Tippet Rise

Cathy and Peter Halstead, photo by Djuna Zupancic.

Tippet Rise

The Beartooth Portal by Ensamble Studio. Photo by Erik Peterson. Courtesy of Tippet Rise.

Tippet Rise

Beethoven's Quartet by Mark di Suvero. Photo by Erik Peterson. Courtesy of Tippet Rise.

Tippet Rise

Proverb by Mark di Suvero. Photo by Erik Peterson. Courtesy of Tippet Rise.

Tippet Rise

Concert under The Domo. Photo by Erik Peterson. Courtesy of Tippet Rise.

Tippet Rise

The Domo by Ensamble Studio. Photo by Erik Peterson. Courtesy of Tippet Rise.

Tippet Rise

The Olivier Music Barn. Photo by Erik Peterson. Courtesy of Tippet Rise.

Tippet Rise

Matt Haimovitz and the Ariel String Quartet perform at Tippet Rise Art Center. Photo by Erik Peterson. Courtesy of Tippet Rise.

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Fishtail

How Peter and Cathy Halstead Cultivate Transformative Experiences at Tippet Rise Art Center

Just outside Yellowstone National Park in Fishtail, Montana, with the Beartooth Mountains on the horizon, sits Tippet Rise Art Center. There, large outdoor sculptures by Mark di Suvero, Stephen Talasnik, Patrick Dougherty, Ensamble Studio, and Alexander Calder are spread out over a 10,260-acre working sheep and cattle ranch.

The Center, founded by philanthropists Peter and Cathy Halstead, just closed its second summer concert season of classical music performances from Michael Brown, Jenny Chen, Xavier Foley, Jessica Sindell, Paul Huang, Caroline Goulding, and more. At the heart of the program is a desire to connect art, music, and architecture with the land.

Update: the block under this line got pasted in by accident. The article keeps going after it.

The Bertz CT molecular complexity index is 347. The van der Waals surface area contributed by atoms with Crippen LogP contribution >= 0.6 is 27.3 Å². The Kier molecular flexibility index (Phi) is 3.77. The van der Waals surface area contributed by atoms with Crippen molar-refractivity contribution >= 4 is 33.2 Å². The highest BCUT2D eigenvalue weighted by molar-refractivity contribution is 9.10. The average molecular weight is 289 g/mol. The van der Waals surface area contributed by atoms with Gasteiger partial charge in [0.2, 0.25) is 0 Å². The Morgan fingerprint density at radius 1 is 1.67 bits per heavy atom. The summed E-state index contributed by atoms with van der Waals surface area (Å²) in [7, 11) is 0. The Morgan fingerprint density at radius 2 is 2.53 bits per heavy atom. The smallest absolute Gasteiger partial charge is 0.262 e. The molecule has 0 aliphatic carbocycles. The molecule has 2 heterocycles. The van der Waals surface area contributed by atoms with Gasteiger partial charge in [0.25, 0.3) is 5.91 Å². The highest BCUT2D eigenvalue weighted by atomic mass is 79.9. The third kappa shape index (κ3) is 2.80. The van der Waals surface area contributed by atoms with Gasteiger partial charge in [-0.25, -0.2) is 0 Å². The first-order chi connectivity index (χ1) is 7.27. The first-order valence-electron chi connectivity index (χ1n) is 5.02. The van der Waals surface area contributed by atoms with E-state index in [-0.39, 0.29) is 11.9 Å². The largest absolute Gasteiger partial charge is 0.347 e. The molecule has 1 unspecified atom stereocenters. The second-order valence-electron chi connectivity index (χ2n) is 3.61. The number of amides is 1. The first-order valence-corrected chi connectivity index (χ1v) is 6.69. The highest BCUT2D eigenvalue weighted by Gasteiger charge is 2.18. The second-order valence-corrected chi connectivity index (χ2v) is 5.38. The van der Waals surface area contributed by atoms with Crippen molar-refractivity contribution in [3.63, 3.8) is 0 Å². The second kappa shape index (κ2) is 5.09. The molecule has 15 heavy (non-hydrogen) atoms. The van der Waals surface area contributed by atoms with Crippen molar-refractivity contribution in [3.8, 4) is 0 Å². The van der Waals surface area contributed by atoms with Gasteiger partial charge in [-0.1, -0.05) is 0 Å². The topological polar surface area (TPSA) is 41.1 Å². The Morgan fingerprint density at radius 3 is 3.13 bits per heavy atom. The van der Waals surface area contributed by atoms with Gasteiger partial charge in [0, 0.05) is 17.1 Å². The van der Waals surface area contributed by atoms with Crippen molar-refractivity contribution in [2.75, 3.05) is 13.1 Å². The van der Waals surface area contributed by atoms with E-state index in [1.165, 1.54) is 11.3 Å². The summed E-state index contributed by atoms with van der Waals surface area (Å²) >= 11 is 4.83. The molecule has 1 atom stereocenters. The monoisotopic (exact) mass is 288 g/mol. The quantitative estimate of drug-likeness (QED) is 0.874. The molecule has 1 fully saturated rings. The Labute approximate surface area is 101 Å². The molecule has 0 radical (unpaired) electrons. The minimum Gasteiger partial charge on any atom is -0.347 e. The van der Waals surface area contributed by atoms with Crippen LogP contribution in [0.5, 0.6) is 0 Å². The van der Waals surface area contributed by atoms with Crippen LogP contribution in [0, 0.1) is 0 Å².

To visit Tippet Rise, which this fall was named the Best Museum of the Year, North America by the 2017 Leading Cultural Destination Awards, is unlike any other experience we’ve had, although we are no strangers to an outdoor sculpture park. The site in Montana is truly special. At most, two outdoor sculptures could be seen from the same viewpoint (one maybe viewable only be squinting off into the distance). The Center’s concert hall is exceptionally designed acoustically, but perhaps more moving is witnessing a performance under Ensamble Studio’s site-specific sculpture, The Domo, as we did this past August.  The day prior, we sat down with the Halsteads—as a string quartet practiced in the next room over, providing the perfect background music—to learn more about their hopes to cultivate transformative experiences at Tippet Rise.